Performances on the Rue Pigalle were presumably at times rather challenging, even for the great Edith Piaf; and Nadja Filtzer certainly shared some artistic barricades while taking us on her existentialist and interpretative tour of the legendary singer’s life and works.
Overall a beautifully-sung and acted performance from Filtzer
The thin wooden walls of the Bosco theatre do not provide adequate sound-proofing against a capacity Spiegeltent Bank Holiday-fuelled crowd and an on-edge Filtzer and musicians struggled throughout to create the intimacy needed to do justice to the concept.
The audience, though, were on-side after hearing the beauty in Filtzer’s voice during the opening Sous le ciel de Paris. Piaf impersonation this is not, and anyone wanting raw brute power and endlessly held notes will be disappointed, but this is more than compensated by silken smooth vocals and delicate but confident phrasing. Vocally, all is excellent. Nimble accompaniment was provided on the first night by an excellent accordionist and double-bassist, with numbers like La Foule really showing off their dexterity and sense of timing.
Filtzer, interweaving her own persona with Piaf’s, tells us La Môme’s story in broadly linear form, from the Paris back-streets to the obligatory Non, je ne regret rien finale. She sings in both French and English, with an occasional not-unpleasant glint of a Dutch accent. Most of the French songs are prefaced with an English summary or first verse, making the stories very accessible and a good introduction to those who don’t know the repertoire well. All the songs which you would expect to punctuate Piaf’s life are here, and it was great also to hear some lesser-known works. In contrast to Piaf’s rigid style, Filtzer, in her own distinct interpretation, really acts out each song, moving elegantly around the stage. We felt her love for the doomed Marcel Cerdan in La Vie en Rose, and shared her despair at his death in Ne Me Quitte Pas. Bolshiness came through in Milord, while L'Accordéoniste showed us vulnerability, although, as in Padam, more could have been made of the power of music to push a soul over the edge.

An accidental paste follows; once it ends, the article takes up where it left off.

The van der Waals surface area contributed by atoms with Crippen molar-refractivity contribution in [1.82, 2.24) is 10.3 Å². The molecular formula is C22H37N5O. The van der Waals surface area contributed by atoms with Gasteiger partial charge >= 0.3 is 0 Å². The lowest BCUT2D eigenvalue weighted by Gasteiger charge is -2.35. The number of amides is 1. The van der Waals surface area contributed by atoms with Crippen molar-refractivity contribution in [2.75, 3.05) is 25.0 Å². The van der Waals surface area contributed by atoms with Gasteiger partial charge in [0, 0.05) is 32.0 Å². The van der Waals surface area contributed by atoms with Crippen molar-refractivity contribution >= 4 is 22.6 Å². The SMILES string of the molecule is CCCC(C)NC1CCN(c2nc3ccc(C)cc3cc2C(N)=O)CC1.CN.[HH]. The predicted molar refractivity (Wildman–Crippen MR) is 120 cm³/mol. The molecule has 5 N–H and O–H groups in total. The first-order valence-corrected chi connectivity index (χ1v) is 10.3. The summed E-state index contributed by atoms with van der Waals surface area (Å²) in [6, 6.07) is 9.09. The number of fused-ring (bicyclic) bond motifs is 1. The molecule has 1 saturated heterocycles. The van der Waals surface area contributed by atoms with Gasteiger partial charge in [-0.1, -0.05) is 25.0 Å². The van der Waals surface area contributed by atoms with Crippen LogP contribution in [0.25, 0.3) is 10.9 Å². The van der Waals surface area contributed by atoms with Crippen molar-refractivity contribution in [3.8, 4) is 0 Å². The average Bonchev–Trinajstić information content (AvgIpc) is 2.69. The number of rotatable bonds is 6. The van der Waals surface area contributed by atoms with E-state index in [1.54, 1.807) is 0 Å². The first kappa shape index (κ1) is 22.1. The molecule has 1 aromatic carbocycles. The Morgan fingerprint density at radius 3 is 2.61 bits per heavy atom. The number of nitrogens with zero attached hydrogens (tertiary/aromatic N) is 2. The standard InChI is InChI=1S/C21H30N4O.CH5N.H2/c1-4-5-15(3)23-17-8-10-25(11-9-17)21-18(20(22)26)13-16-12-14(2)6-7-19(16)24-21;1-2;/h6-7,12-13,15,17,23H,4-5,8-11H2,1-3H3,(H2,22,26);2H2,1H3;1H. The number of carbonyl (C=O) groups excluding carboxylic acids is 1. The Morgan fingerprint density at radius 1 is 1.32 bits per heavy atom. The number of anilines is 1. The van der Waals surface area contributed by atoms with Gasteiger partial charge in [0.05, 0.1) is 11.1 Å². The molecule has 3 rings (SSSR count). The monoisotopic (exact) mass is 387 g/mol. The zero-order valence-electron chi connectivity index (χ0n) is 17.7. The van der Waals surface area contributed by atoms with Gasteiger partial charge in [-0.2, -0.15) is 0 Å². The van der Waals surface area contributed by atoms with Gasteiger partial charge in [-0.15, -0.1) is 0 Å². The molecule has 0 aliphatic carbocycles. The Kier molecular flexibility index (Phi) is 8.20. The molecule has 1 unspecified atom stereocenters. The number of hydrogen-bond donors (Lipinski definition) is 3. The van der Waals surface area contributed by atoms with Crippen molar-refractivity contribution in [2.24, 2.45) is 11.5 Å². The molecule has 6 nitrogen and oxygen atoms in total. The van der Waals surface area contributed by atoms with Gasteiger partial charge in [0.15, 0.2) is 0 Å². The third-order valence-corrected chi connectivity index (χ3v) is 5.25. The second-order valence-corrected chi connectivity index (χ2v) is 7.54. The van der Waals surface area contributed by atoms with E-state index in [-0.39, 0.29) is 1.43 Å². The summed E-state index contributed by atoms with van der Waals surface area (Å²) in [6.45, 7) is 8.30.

Filtzer narrates largely by means of responding to a series of recorded voices. Some of these are unidentified, and speak of memories and dreams to both Filtzer and Filtzer-as-Piaf, while some help pinpoint time and place, such as Louis Leplée securing Piaf her first shows. At times this becomes confusing, especially when the voices are talking to each other, and one felt that the underlying concept didn’t quite get across. Various props and pieces of knitting don’t add much, either. The musicians are roped in to set up some of the scenes, but seemed excruciatingly embarrassed to be doing so, and also weren’t miked, which made these parts inaudible and fall flat.
The venue was ill-suited, with background noise of course beyond the production’s control, but more could have been done with lighting and staging to create more focused atmosphere and intimacy, and to avoid Filtzer awkwardly referring behind her to the musicians. A couple of Jacques Brel numbers from Bosco resident Benjamin Blake were well-sung and received, but added little to the story. A bit more polish will no doubt come over the next few performances.
Overall a beautifully-sung and acted performance from Filtzer, worth the price of the ticket, but one which would have shone much brighter without a battle against surroundings, direction, and staging.